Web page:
Time is, in fact, a completely arbitrary human invention. I left Melbourne at noon on Wednesday… and arrived home, after an eternity in the air, at ten minutes to noon… on Wednesday. I know that makes sense, in an advanced epistomological kind of way… but in human terms, it just reinforces the fact that we rely too much on COUNTING time.

We try to sleep for eight hours. Get to work by nine. Eat lunch around noon. Remember to tape “My Name Is Earl” in its new time slot on Thursday night. End the meeting precisely at the hour. Place incredible significance on the length of time a movie, massage, date or marriage lasts.

And it’s all total illusion.

Just like the New Year celebrations coming up.

However, to live life with gusto, it is not important to clearly understand everything. (Unless you want to become a boring existentialist, in which case I never, ever want to get stuck next to you at dinner.) The construct of time helps us organize things — this is bad only if you use it like junk, and drift off into a life-long slumber content only to meet your basic obligations. As long as you remain awake and aware, you can work within the illusion of time to fully experience this amazing consciousness humans enjoy.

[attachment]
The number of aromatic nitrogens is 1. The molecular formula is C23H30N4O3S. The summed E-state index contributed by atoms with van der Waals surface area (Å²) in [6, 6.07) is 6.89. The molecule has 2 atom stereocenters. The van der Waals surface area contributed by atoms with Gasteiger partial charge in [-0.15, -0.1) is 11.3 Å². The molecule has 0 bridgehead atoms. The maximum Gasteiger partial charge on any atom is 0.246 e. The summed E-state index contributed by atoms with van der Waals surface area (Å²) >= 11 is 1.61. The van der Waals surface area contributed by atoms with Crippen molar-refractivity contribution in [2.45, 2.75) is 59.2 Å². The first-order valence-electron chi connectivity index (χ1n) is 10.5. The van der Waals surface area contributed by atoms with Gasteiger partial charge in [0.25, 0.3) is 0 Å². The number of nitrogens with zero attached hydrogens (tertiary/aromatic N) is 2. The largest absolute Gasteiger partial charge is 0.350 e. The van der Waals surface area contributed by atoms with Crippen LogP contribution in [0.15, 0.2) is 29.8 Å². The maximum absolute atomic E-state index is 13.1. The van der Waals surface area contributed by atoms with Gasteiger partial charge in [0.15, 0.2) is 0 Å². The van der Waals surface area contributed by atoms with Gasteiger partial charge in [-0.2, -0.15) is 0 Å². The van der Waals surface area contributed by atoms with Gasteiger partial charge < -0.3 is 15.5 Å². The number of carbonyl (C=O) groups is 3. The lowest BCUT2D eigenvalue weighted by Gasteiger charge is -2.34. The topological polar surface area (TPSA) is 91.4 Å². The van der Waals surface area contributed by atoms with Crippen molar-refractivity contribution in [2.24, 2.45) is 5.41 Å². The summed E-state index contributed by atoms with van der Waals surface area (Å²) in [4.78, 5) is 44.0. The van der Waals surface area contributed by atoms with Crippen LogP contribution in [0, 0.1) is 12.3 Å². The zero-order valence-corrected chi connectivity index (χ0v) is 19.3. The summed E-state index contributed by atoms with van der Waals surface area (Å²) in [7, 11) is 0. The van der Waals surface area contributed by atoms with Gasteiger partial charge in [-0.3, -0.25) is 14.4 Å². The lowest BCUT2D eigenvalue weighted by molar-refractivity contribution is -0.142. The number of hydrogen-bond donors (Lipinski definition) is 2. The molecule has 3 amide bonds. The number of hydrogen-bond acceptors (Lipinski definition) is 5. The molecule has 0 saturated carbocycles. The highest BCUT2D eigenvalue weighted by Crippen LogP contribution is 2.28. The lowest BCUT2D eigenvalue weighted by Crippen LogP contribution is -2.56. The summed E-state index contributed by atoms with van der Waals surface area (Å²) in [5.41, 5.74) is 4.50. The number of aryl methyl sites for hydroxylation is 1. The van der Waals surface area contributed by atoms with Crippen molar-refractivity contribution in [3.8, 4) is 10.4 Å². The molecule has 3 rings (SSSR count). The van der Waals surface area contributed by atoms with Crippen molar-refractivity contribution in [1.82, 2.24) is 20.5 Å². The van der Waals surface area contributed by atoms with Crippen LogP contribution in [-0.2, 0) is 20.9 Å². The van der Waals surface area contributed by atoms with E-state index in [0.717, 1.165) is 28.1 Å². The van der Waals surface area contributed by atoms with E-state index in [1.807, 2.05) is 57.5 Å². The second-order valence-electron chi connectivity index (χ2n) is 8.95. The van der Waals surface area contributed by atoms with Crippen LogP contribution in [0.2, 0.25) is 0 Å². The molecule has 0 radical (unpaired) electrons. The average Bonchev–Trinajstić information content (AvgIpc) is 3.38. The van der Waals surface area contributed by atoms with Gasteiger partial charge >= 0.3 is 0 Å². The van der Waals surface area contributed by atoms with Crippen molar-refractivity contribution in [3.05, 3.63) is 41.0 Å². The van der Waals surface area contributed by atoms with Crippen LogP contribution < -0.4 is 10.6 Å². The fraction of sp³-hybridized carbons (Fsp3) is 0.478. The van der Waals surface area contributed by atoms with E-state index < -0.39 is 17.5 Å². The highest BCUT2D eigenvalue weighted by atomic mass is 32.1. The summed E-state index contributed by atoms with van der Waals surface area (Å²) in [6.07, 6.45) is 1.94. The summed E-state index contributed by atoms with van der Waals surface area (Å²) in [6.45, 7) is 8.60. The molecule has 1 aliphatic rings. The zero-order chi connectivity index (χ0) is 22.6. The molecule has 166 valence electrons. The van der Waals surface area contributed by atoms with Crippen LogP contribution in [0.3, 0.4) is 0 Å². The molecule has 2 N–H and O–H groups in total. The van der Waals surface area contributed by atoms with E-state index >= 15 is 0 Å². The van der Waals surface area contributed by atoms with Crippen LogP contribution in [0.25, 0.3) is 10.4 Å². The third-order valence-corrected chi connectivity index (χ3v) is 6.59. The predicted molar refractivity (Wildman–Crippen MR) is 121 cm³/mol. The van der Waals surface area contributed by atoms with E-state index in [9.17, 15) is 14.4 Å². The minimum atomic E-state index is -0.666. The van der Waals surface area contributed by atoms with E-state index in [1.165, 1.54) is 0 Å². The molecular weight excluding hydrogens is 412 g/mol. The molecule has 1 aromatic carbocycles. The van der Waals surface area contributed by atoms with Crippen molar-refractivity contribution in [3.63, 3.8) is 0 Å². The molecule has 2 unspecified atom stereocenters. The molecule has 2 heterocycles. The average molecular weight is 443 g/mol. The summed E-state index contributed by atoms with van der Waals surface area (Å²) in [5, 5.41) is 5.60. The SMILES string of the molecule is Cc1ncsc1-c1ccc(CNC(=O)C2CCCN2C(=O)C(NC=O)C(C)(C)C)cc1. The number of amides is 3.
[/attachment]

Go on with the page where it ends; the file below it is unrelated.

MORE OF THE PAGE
The New Year’s Eve celebrations are ancient, and their true purpose ingenious. As arbitrary as the “new year” is, it’s still a common start/end point that you can use to move up a level.

It’s a form of absolution. You can box up the previous year, and kiss off all the mistakes and disappointments… and draw a virtual line in the sand: What has already happened, happened. It’s done, and time to move on.

The new year dawns with fresh promise. Most people immediately squander this opportunity, and just continue on in a very human linear progression from where they were the day before.

And hey — if last year rocked for you, that may be the best course you can take.

But if last year sucked… why not take advantage of this ancient, proven method of radical change?

I am.

In fact, we’re busy revamping my entire business here. I’ve now had five long years to interact with subscribers and Insiders… and I now know, intimately, what people really want when they venture into my world. They want me to show them the magic of using classic salesmanship, killer marketing, and insanely-good copywriting… to change their lives.